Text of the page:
Many have submitted resignation letters and collected pay for unused vacation, while others identified by the company in November as having unverifiable employment documents quit without notice, company spokesman Dennis Pittman said.
In all, Pittman said about 300 employees had left the massive plant in Tar Heel on their own as of Monday.
"Some of these people had been here seven, eight or nine years. It is certainly a blow to the company," Pittman said. "It's slowing us down some. We've had to work some Saturdays and some overtime. When you have new trainees, it takes some time to get those people caught up."
In November, Smithfield sent letters to between 500 and 600 employees whose Social Security numbers, names or other personal information couldn't be verified. The company also fired about 50 workers for providing false information.
The firings spurred a massive walkout at the plant, as about 1,000 employees -- most of them Hispanic -- left in protest, quickly picking up the support of a union that has tried for years to organize the plant, where Smithfield employs about 5,000 people who slaughter up to 32,000 hogs a day.
Employees were back on the job two days later after Smithfield agreed to rehire the fired workers and meet with each letter recipient, who then received 60 days to verify their employment status.
Those grace periods began running out this month. Pittman said about 50 workers have successfully resolved discrepancies in their employment documentation and remain employed at the plant. None have been fired, he said.
The process began when federal immigration authorities approached the company after raiding a Virginia plant owned by its parent, Smithfield Foods Inc., company officials have said. Hundreds of workers were identified after Smithfield agreed to an audit of its I-9 tax forms, a requirement to join a voluntary enforcement program offered by U.S. Immigration and Customs Enforcement.
Smithfield officials have said they would prefer to keep the employees identified by the audit, but that they must abide by immigration laws. Critics called those claims empty, saying the company has known about the document discrepancies for years.
"Giving things to ICE, the company has power in that," said Leila McDowell, a spokeswoman for the Smithfield Justice Campaign, a union organizing effort. "There is concern that Smithfield is manipulating immigration laws to intimidate workers."
The United Food and Commercial Workers International Union has been trying to organize the Tar Heel plant, about 80 miles south of Raleigh, for more than a decade. Union officials accuse the company of cooperating with federal immigration authorities to quell immigrant employees who have become emboldened enough in recent months to demand better working conditions.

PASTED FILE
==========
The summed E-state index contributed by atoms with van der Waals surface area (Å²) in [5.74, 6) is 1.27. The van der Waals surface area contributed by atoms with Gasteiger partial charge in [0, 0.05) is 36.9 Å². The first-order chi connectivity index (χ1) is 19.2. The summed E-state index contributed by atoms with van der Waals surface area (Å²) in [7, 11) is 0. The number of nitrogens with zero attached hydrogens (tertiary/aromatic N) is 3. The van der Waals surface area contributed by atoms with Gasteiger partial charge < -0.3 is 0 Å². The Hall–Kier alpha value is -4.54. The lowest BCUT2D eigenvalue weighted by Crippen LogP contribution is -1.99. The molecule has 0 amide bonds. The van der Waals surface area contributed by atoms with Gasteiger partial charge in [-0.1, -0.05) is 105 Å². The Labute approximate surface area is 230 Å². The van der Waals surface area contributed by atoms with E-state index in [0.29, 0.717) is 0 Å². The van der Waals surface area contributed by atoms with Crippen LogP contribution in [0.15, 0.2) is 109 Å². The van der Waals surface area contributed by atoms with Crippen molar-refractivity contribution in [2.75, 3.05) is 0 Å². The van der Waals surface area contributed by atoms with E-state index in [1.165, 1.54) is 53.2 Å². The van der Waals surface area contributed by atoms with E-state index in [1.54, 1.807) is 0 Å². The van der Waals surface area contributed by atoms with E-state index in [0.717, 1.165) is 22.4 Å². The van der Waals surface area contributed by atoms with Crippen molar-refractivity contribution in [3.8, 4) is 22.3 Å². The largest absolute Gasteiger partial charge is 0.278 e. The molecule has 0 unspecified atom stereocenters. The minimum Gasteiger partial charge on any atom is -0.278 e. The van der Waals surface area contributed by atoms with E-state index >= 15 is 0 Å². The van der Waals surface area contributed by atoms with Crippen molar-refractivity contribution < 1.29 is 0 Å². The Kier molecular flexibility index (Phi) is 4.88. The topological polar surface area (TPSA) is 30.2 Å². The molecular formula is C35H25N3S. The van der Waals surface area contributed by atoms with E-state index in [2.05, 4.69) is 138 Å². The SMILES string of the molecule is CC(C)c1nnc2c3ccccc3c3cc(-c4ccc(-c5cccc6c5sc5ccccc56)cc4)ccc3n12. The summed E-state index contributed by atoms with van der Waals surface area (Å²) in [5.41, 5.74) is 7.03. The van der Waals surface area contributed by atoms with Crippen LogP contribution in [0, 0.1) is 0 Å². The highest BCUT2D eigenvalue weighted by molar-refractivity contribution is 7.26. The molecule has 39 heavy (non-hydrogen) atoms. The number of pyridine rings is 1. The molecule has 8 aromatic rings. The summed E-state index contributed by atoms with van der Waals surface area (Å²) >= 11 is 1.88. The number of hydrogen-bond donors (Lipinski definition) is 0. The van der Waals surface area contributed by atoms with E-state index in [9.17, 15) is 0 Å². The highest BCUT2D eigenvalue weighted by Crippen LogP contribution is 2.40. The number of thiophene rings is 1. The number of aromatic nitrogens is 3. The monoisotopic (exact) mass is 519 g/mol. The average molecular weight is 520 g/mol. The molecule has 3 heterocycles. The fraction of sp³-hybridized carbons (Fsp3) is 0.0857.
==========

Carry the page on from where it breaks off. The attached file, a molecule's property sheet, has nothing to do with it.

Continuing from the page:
McDowell said the union launched an aggressive organizing campaign in June and Smithfield began working with federal authorities in July, though Pittman said the company began working with ICE last spring. Messages left with U.S. Immigration and Customs Enforcement were not immediately returned Monday.
Last month, federal agents arrested 21 people inside the plant on immigration charges. Employees were called away from the assembly line by supervisors and escorted to a conference room where they were interviewed by agents and taken into custody. Pittman said some of those workers had been identified during the company's records check, while others had not.
Production stalled the next day after about 200 workers failed to show up overnight to clean the plant, and company officials angrily blamed the labor union for enflaming fear among immigrant and Hispanic workers. Union officials said workers spread word of the arrests on their own, but they blasted Smithfield publicly for how the arrests were carried out.
There have been no other arrests at the plant since, Pittman said.
The union has also challenged a Dec. 12 raid that led to the arrest of nearly 1,300 illegal workers at Swift & Co. meatpacking plants in six states. The union believes the arrests violated the workers' constitutional rights to due process; ICE has denied the charge.
Last month, Smithfield settled a complaint tied to union elections held at the plant in 1993 and 1997. Employees voted against organizing in those elections, although a federal appeals court later found the company illegally worked to defeat those efforts.
The company will pay $1.1 million in back wages, plus interest, to workers fired as part of the dispute under an agreement reached with the National Labor Relations Board.
Following the settlement, the company asked the union to schedule a new election at the plant. The union has dismissed the offer, saying another case of unfair labor practices involving a subcontractor is still pending against Smithfield.
Union organizers also argue the recent immigrant enforcement efforts have created a tense atmosphere at the plant that would bias any election.
On the Net:
Smithfield Foods Inc.: http://www.smithfield.com/
U.S. Customs and Immigration Enforcement: http://www.ice.gov/
United Food and Commercial Workers: http://www.ufcw.org/